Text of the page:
An Ashkenazic rabbinic colleague of mine told his students that Sephardic Jews do not recite the bracha of HaNoten La’yaef Koach (blessing Hashem for giving strength to the weak). His assumption was based on the fact that Maran (Rav Yosef Karo, the preeminent Sephardic halachic authority) in the Shulchan Aruch states that this bracha should not be recited since it does not appear in the Gemara. The rabbi then consulted me to make sure he was correct. The colleague was shocked to learn that Sephardic Jews (with the exception of Yemenite and Italian Jews) do recite this bracha, against the ruling of Rav Yosef Karo!
This bracha is mentioned by the Tur, as well as a number of other Rishonim including the Semag and Machzor Vitry. Maran, in his Bet Yosef, disagrees with the Tur and wonders how one can use Hashem’s name in a bracha that was not recorded in the Talmud. Therefore, Maran rules in the Shulchan Aruch that one should not recite it. Based on this, the Vilna Gaon and the Peri Chadash (Rav Chizkiya Da Silva, 1656-1695, a major Sephardic halachic authority) also did not recite the bracha.
On the other hand, Maran Hachida cites a tradition from the Ari Hakadosh that this bracha should be recited. He and the Ben Ish Chai, therefore, ruled to say the bracha. He argued that had Maran known that the Ari Hakadosh ruled to say the bracha, he, too, would have agreed. Even if Maran would disagree, and thereby create an uncertainty with regard to the halacha, the Chida and the Ben Ish Chai hold that the general principle of “safek brachot l’hakel, when in doubt, be lenient and do not recite the bracha” does not apply to instances that the Ari Hakadosh would say the bracha.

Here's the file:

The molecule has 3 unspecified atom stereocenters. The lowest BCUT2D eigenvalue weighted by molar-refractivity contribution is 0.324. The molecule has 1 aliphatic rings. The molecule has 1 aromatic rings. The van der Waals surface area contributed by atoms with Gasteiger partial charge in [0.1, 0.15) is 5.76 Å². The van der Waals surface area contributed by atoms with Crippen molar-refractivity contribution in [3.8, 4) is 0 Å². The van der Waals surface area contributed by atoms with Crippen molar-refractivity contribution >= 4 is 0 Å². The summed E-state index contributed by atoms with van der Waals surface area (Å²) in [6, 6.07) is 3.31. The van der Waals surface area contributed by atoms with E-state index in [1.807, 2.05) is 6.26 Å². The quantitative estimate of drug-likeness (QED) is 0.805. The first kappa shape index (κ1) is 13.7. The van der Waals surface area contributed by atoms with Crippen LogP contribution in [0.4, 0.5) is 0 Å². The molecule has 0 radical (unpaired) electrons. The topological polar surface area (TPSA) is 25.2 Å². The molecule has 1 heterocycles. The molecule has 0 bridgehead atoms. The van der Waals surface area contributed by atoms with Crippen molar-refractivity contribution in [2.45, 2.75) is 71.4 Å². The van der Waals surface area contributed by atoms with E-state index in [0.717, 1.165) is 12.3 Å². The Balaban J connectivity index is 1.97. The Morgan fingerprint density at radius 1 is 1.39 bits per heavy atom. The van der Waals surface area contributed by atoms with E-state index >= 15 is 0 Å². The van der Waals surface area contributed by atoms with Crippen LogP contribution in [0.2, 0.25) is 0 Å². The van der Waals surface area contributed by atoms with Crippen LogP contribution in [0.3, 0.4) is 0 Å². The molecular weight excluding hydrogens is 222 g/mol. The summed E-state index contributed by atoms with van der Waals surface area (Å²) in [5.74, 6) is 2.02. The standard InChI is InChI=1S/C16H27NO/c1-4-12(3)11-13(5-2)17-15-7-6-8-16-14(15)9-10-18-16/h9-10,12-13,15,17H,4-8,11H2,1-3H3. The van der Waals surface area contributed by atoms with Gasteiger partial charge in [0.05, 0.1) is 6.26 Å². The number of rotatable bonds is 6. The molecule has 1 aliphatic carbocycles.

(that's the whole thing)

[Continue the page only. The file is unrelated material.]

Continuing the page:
Surprisingly, Hacham Ovadia Yosef also rules to say the bracha. However, he takes issue with the Chida’s assumption that Maran would have agreed with the Ari Hakadosh if he would have seen his opinion. Rav Yosef usually prefers to follow the pure halachic approach of Maran over the Kabbalistic bent of the Ari, Chida and Ben Ish Chai. Therefore, Hacham Ovadia bases his ruling on the fact that the accepted Sephardic minhag (custom) is to recite the bracha. This is indicated by the fact that almost all Sephardic siddurim include this bracha. Hacham Ovadia says that the principle of “safek brachot l’hakel” does not apply when the common custom is to recite the bracha.
Hacham Ovadia explains that the widespread custom and the fact that this bracha is presented by a variety of Rishonim indicate its ancient origin. He even writes that perhaps the Rishonim who cite this bracha had an alternative text of the Gemara that included this bracha.
An underlying motivation to include this bracha in the daily liturgy is the powerful spiritual message inherent in this beautiful bracha. Many of us who work exceedingly hard to support our families and community occasionally step back and wonder from where do we draw the strength to accomplish that which we have successfully completed. We wonder how were we able to accomplish that which is clearly beyond our physical ability and stamina.
At the end of many weeks of difficult work we wonder how we were able to make it through. It is only with the help of Hashem, the Noten la’yaef koach, that we are able to do so. We recognize that without Hashem’s help it would be impossible to accomplish that which we have done. Perhaps this explains the special connection we feel toward this special bracha and endeavor to include it in our daily tefillah as a means to express our deepest gratitude to Hashem for enabling us to accomplish far more than we are innately capable.
By Rabbi Haim Jachter
Rabbi Haim Jachter is the spiritual leader of Congregation Shaarei Orah, the Sephardic Congregation of Teaneck. He also serves as a Rebbe at Torah Academy of Bergen County and a Dayan on the Beth Din of Elizabeth.